You are right. The Great Lakes is something very special indeed. Photographically its a wonderland. I havent had as much fun for a long time. With the zebra mussels being introduced into the lakes a few decades ago it really has cleaned up the viz. All these wrecks we are working on in Presque Isle is in the 45-55m mark. Its pretty cool on the bottom (3ºC) and ascending to 10 meters water warms up to 10ªC and a further five degree increase at the last deco stop (which is very welcoming!) Getting over the colder waters by wearing the proper gear is totally worth the hassle.
The ambient light is lower but water is crystal clear. I have a Nikon D810 and been putting it through its high ISO paces. Just remember that these wrecks are unique. Nowhere else in the world can you dive 158 year old wooden schooners which are sitting bolt upright. They are so intact and pristine all you need to do is bring them to the surface, put sails on them and off you go!!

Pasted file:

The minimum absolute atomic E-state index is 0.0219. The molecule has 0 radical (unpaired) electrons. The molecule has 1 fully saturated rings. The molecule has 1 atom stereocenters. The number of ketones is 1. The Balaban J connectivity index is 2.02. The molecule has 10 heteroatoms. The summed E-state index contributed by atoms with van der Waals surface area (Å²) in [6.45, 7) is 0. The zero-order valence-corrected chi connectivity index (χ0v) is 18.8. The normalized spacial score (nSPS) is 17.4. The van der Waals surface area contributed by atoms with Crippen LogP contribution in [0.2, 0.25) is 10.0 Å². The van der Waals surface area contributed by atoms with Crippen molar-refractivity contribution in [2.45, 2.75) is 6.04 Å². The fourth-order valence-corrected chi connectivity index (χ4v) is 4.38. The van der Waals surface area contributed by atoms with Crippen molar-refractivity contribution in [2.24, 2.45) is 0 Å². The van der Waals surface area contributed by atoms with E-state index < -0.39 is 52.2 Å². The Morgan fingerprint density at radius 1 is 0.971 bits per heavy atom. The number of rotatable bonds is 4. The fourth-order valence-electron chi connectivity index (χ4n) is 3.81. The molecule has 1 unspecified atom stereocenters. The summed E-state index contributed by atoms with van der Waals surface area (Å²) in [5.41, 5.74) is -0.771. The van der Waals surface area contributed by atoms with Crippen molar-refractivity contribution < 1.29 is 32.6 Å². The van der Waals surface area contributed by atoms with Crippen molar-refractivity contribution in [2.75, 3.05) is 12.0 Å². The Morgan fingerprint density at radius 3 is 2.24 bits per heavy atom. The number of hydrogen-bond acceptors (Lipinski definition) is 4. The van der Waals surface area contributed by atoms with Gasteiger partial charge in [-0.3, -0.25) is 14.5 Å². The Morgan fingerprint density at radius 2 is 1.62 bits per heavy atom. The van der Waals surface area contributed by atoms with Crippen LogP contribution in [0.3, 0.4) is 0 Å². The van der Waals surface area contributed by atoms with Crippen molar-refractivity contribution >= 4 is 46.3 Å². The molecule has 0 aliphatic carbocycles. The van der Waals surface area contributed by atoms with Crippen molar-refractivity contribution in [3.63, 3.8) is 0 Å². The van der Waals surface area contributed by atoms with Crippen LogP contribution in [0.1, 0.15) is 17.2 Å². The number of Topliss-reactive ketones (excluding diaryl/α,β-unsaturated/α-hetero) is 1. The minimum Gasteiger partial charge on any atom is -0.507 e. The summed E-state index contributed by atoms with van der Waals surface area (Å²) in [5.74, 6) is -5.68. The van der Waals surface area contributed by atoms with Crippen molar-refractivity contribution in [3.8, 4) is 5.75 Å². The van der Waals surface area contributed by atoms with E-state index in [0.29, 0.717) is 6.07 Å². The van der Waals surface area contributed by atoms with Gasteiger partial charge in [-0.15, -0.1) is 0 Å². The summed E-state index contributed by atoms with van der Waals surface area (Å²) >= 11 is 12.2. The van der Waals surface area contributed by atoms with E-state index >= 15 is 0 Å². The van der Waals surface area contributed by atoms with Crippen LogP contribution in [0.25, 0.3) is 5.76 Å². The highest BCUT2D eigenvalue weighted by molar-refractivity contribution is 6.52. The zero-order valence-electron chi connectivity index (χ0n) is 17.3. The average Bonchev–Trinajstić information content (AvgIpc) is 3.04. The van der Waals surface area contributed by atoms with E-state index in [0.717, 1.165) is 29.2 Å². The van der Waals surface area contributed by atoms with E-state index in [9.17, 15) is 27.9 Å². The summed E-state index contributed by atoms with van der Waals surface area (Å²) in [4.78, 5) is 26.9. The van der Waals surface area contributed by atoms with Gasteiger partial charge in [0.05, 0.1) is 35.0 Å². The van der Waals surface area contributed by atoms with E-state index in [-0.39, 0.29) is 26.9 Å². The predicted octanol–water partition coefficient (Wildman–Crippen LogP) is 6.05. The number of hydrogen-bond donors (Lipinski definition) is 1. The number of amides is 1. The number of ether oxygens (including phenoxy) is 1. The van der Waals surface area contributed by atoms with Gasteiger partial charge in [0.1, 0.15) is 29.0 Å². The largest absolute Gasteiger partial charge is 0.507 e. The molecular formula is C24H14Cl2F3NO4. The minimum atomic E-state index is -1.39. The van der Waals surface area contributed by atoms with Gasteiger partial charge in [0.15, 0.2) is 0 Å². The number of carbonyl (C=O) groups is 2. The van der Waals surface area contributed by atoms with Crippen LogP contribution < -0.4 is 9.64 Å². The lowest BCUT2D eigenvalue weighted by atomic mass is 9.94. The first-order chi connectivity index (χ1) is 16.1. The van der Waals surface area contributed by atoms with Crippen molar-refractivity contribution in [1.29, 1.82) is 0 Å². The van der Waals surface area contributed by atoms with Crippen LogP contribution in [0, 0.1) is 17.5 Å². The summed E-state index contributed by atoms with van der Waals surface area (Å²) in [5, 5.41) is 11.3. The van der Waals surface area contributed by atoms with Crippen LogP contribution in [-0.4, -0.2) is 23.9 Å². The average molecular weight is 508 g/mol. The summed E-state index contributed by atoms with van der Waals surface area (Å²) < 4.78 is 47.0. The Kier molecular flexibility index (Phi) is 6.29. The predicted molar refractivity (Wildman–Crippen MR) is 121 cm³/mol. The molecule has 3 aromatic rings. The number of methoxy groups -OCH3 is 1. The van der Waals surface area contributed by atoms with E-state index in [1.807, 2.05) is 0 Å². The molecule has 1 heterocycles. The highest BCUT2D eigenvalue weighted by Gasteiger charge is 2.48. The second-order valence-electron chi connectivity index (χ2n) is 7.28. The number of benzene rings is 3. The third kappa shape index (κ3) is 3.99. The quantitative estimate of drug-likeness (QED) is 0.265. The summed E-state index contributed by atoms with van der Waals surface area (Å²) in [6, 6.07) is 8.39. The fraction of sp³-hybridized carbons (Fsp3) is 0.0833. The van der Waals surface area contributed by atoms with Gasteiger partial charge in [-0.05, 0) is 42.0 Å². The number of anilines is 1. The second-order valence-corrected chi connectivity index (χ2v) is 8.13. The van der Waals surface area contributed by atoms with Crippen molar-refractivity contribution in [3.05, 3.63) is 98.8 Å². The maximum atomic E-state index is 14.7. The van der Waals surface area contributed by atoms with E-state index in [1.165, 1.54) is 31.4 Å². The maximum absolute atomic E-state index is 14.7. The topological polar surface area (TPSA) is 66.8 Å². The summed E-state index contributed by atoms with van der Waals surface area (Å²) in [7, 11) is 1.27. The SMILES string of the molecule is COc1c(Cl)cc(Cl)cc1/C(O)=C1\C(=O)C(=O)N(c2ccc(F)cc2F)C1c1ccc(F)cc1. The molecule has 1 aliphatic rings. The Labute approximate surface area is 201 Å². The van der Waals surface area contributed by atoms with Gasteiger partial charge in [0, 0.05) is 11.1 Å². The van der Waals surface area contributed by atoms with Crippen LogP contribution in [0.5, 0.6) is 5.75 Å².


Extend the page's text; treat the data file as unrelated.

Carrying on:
Here are a few shots. Hope you like them. Of course there are over 6000 wrecks in the Great Lakes and range in all depths from just below the surface to 100m + deep. obviously the deeper ones are more virginal and not effected by damage (but then you have to spend long periods of time decompressing in the cooler waters).
Typo, three masted Schooner 40m (137 foot) built 1873, sank 1899
Kyle Spangler 40m (130 foot) Schooner built 1856, sank 1890